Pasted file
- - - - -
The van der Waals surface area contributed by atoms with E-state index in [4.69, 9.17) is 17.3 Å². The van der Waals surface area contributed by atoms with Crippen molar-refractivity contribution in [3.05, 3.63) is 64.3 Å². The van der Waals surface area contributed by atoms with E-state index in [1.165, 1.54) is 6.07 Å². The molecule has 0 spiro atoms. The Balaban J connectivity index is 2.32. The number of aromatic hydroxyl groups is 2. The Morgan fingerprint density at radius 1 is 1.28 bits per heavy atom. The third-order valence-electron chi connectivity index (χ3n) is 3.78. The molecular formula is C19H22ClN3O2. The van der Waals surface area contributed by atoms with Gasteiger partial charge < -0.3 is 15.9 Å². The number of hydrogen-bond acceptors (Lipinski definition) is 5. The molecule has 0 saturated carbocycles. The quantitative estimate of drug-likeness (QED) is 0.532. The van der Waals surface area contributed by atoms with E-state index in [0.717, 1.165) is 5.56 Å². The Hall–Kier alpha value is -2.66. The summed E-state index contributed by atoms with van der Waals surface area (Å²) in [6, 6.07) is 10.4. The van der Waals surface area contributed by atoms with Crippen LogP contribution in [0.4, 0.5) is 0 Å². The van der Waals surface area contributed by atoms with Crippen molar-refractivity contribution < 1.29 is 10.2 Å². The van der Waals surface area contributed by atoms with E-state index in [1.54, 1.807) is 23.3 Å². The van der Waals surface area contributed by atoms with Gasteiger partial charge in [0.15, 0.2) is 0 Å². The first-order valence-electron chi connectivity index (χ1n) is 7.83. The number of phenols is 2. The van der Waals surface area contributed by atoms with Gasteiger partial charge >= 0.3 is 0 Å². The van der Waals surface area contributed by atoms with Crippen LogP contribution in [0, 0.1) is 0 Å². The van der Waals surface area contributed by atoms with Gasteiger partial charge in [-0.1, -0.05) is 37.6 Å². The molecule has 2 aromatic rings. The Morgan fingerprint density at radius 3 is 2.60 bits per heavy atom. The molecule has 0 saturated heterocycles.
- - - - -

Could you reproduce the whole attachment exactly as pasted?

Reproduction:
The van der Waals surface area contributed by atoms with E-state index in [4.69, 9.17) is 17.3 Å². The van der Waals surface area contributed by atoms with Crippen molar-refractivity contribution in [3.05, 3.63) is 64.3 Å². The van der Waals surface area contributed by atoms with E-state index in [1.165, 1.54) is 6.07 Å². The molecule has 0 spiro atoms. The Balaban J connectivity index is 2.32. The number of aromatic hydroxyl groups is 2. The Morgan fingerprint density at radius 1 is 1.28 bits per heavy atom. The third-order valence-electron chi connectivity index (χ3n) is 3.78. The molecular formula is C19H22ClN3O2. The van der Waals surface area contributed by atoms with Gasteiger partial charge < -0.3 is 15.9 Å². The number of hydrogen-bond acceptors (Lipinski definition) is 5. The molecule has 0 saturated carbocycles. The quantitative estimate of drug-likeness (QED) is 0.532. The van der Waals surface area contributed by atoms with E-state index in [0.717, 1.165) is 5.56 Å². The Hall–Kier alpha value is -2.66. The summed E-state index contributed by atoms with van der Waals surface area (Å²) in [6, 6.07) is 10.4. The van der Waals surface area contributed by atoms with Crippen LogP contribution in [0.4, 0.5) is 0 Å². The van der Waals surface area contributed by atoms with Crippen molar-refractivity contribution < 1.29 is 10.2 Å². The van der Waals surface area contributed by atoms with E-state index in [1.54, 1.807) is 23.3 Å². The van der Waals surface area contributed by atoms with Gasteiger partial charge in [0.15, 0.2) is 0 Å². The first-order valence-electron chi connectivity index (χ1n) is 7.83. The number of phenols is 2. The van der Waals surface area contributed by atoms with Gasteiger partial charge >= 0.3 is 0 Å². The van der Waals surface area contributed by atoms with Crippen LogP contribution in [0, 0.1) is 0 Å². The van der Waals surface area contributed by atoms with Gasteiger partial charge in [-0.1, -0.05) is 37.6 Å². The molecule has 2 aromatic rings. The Morgan fingerprint density at radius 3 is 2.60 bits per heavy atom. The molecule has 0 saturated heterocycles.